as well as the clinical professor of neurosurgery and the codirector of boston university center for the study of traumatic and -- and -- encephalopathy. is the he is a senior adviser to the nfl head neck and spine committee and is co-founder of the sports legacy institute, an organization dedicated to addressing the concussion crisis through research, treatment, education and prevention and he is the author of the new book, called concussions and their kids, america's leading expert on how to protect young athletes and keep sports safe, written with marc hyman who is with us here today as well. so dr. cantu, what is the central thesis of your book here? >> first of all time i would like to thank you in the aspen institute for convening this conference today and for inviting me to participate in it. i think before i answer your question, i would like to start i just simply saying i am pro-sports. i want every sport to be continued and i wanted to be played in greater numbers, and i believe all of the opinions that i hold are trying to have that happen although right now maybe n
of massachusetts and made more u-turns in a boston cabdriver in trying to to get to where he was. when you look at the results of this election you can draw a direct connection between the policies president obama has led on and the voting support he got. if on the face of this republicans decide what they really need to do is to go back and do it even more conservative again, far be it from me to persuade them otherwise. we have another election four years, but it would not be wise. >> on the religion question, i agree with blaise and ann but i would add one thing. if you look at the polling of people who said they would be less likely to vote for a candidate because they were a mormon, the majority of those people thought barack obama is a muslim who was born in kenya. so it's the demographic. it wasn't there to make it a negative but it is true that democrats make it an issue. >> some of the positions romney took during the primaries really hurt specifically with regard to immigration reform. i think newt gingrich said that romney was the most conservative on that issue and in a country wher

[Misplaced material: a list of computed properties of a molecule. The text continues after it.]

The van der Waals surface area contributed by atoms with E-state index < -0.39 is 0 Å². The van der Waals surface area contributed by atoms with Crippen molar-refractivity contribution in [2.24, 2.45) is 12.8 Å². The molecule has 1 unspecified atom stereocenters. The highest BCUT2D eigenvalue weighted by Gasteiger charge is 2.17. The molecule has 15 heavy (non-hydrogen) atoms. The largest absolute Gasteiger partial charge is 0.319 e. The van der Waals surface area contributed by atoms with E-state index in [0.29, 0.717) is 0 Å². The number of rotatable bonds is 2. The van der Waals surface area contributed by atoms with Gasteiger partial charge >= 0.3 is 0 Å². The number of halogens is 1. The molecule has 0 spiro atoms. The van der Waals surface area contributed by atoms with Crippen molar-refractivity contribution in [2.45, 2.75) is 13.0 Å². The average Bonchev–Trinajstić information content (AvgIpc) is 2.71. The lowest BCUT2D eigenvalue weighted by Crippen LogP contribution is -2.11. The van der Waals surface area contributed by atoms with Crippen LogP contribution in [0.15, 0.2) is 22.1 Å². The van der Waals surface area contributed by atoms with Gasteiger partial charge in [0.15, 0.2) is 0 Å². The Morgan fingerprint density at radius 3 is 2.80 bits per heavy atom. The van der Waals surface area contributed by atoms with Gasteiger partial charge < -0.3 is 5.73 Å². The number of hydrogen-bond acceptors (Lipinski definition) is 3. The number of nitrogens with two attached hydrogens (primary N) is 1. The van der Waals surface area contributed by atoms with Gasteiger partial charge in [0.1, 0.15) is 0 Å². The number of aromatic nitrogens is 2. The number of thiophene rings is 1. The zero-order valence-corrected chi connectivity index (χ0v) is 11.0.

heard from mitt romney on his campaign charter heading into boston last night. he thought he was going to win too. he said he had no regrets and was proud of his campaign. but as for why this campaign went down in defeat, that adviser tells me that they are pointing to what the obama campaign was predicting, they were going to have a good turnout in the word of the adviser, the obama campaign was right. as for the future of the republican party, i talked to a top conservative leader inside the republican party who said the gop will have to do a better job talking about immigration reform with latinos if they have any hopes of winning a presidential election in the near future. john? >>> presidential race is settled, but we're still looking at key races to determine the final numbers for the balance of power in the united states senate and the house of representatives. our chief congressional correspondent dana bash is with us for breaking news in north dakota. >> cnn can project the democratic candidate for senate, heidi heitkamp, in north dakota, has won that seat. she's kept that sea